Mediating the legacy of distorted federalism in Nigeria's unnegotiated political transition is a critical challenge for ensuring the viability of the country's democratization process. This is especially the case given the background of elite manipulation of a diverse ethnic composition in the bid to secure power and control a stake in the poorly regulated but rich natural resources industry. Military authoritarianism, perceived to be largely fostered and dominated by a segment of the multiethnic state, has been a source of civil strife (including a bloody civil war), loss of lives and properties, instability, and social tension over the years. A number of cases illustrate how the Court has utilized the blue pencil concept to mediate the legacy of a distorted federal polity among other structural and institutional distortions in the postauthoritarian period.

In the ICPC case, the Court found that sections 26 (3) and 35 of the Corrupt Practices and Other Related Offences Act 2000 were in violation of the fundamental right to liberty guaranteed under section 35 of the Constitution, and struck them down. Chief Justice Uwais anchored this approach on the Court's tradition of saving intra vires parts of legislation.49 The other six justices all held similar views in their concurring decision on this aspect of the matter.

Application of the blue pencil rule is a common thread running through structural judicial review of much contentious legislation between the federal government and various states in the country.50 It has been observed that in its postauthoritarian political transition, the Nigerian state has found structural judicial review, “a more reliable mechanism for achieving a balance of power and deepening democracy.”51 The judicial reference in this case to the balance of power is significant, understood in its historical and contemporary context. From the historical point of view, the judicial penchant for the blue pencil rule is essentially a carryover from the days of judicial caution and deference to legislative authority both in the colonial and postindependent authoritarian experience. It served the judiciary well as an instrument of self-preservation.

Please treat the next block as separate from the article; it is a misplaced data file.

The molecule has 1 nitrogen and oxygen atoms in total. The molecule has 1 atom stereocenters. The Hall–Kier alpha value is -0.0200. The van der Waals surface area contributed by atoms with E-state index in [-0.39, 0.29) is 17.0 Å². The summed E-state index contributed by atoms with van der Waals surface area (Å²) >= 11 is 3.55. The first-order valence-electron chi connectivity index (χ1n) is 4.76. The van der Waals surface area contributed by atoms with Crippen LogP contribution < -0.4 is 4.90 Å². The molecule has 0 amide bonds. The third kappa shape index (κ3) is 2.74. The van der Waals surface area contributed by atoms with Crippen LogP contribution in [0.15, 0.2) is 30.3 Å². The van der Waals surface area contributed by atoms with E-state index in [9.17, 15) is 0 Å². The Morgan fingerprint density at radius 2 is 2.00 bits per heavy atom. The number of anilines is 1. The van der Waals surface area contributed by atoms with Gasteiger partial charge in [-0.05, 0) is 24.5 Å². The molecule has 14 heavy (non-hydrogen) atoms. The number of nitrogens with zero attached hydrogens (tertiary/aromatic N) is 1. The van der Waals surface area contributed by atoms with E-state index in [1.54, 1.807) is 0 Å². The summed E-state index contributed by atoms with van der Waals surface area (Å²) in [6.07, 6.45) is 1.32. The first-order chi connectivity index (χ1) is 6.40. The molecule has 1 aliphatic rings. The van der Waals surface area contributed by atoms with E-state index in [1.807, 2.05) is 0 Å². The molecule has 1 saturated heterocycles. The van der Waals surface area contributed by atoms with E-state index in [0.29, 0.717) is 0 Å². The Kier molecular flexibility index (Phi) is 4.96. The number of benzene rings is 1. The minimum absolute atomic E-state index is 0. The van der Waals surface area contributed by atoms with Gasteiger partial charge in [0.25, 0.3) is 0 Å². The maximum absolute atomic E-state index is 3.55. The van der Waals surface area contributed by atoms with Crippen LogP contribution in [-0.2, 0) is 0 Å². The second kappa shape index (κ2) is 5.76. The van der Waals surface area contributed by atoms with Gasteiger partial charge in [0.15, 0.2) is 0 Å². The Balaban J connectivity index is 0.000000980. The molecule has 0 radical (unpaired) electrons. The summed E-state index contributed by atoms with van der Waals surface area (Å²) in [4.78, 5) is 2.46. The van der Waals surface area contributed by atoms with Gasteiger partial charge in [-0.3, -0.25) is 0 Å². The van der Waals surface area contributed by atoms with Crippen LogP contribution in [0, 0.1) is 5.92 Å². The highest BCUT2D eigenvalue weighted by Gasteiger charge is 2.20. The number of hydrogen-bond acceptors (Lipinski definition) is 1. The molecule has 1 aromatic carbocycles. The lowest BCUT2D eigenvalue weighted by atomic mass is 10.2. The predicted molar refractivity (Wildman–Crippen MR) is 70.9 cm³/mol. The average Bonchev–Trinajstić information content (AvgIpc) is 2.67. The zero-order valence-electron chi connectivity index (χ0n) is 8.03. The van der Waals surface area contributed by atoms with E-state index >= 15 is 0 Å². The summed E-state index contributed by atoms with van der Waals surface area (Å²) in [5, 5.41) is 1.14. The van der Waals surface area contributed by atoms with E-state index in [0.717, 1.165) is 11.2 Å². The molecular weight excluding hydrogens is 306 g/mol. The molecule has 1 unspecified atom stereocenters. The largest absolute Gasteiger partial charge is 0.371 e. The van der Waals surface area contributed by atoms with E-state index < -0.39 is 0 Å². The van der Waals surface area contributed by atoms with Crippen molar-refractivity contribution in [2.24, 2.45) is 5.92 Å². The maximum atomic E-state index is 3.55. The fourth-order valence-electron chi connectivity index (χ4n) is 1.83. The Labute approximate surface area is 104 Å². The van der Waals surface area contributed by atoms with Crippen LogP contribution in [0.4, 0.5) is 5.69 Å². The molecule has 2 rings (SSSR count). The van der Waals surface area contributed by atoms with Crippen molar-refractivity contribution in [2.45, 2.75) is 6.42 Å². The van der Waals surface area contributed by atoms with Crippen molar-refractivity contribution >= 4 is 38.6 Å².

In the current context, the balance of power issue is one that impacts on the consolidation of democratic governance in the postauthoritarian period. The checkered institutional experience of the political branches has distinguished the judiciary as the forum of choice for the resolution of numerous vertical and horizontal jurisdictional disputes. The situation has been complicated by the continued existence on the statute books of a considerable number of unitarizing laws. A direct consequence has been the pivotal need for mediating emergent disputes to facilitate effective delivery of public services.

Thus, in adopting the blue pencil approach to judicial review of legislation where a more activist approach was desirable, the Court was following Teitel's propositions of transitional constitutionalism. In “constructing liberalizing change” transitional judiciaries have to balance “ideal justice” with “political reality.”52 An all out activist approach in the context was capable of threatening the institutional power and relevance of the judiciary itself. The Court, having been nurtured in an atmosphere of authoritarianism, must have been apprehensive about the prospects for implementation of such radical decisions by the political branch. But there is another worry. While privileged by its relatively stable institutional role, it could not take public confidence, a vital normative value for the legitimacy and effectiveness of its decisions, for granted. Thus, the blue pencil approach, in important political cases, constituted a relatively safe jurisprudential choice from an institutional perspective.

Cooperative federalism

Section 2 (2) of the Constitution prescribes that the country shall be a “Federation consisting of States and a Federal Capital Territory.” But while this foundational principle has been textually preserved through successive constitutions, the experience of military rule for almost three decades has hollowed it out, rendering it one of the most often breached of those principles, second only perhaps to the Supremacy Clause.

In practice, the military ruled in a unitary fashion easily suited to its command-based institutional structure. However, federalism remained such a sensitive issue in the country that the military was obliged to pay lip service to its preservation. The single bold attempt to formally replace the federal arrangement with a unitary system was a major element in the country's descent into a thirty-month civil war.53 All the same, the military left the country as a lopsided federation with an incongruent allocation of powers to the center and what has grown into thirty-six weak, fractionalized states; a far cry from the powerful three regions in place at the inception of military rule in 1966.54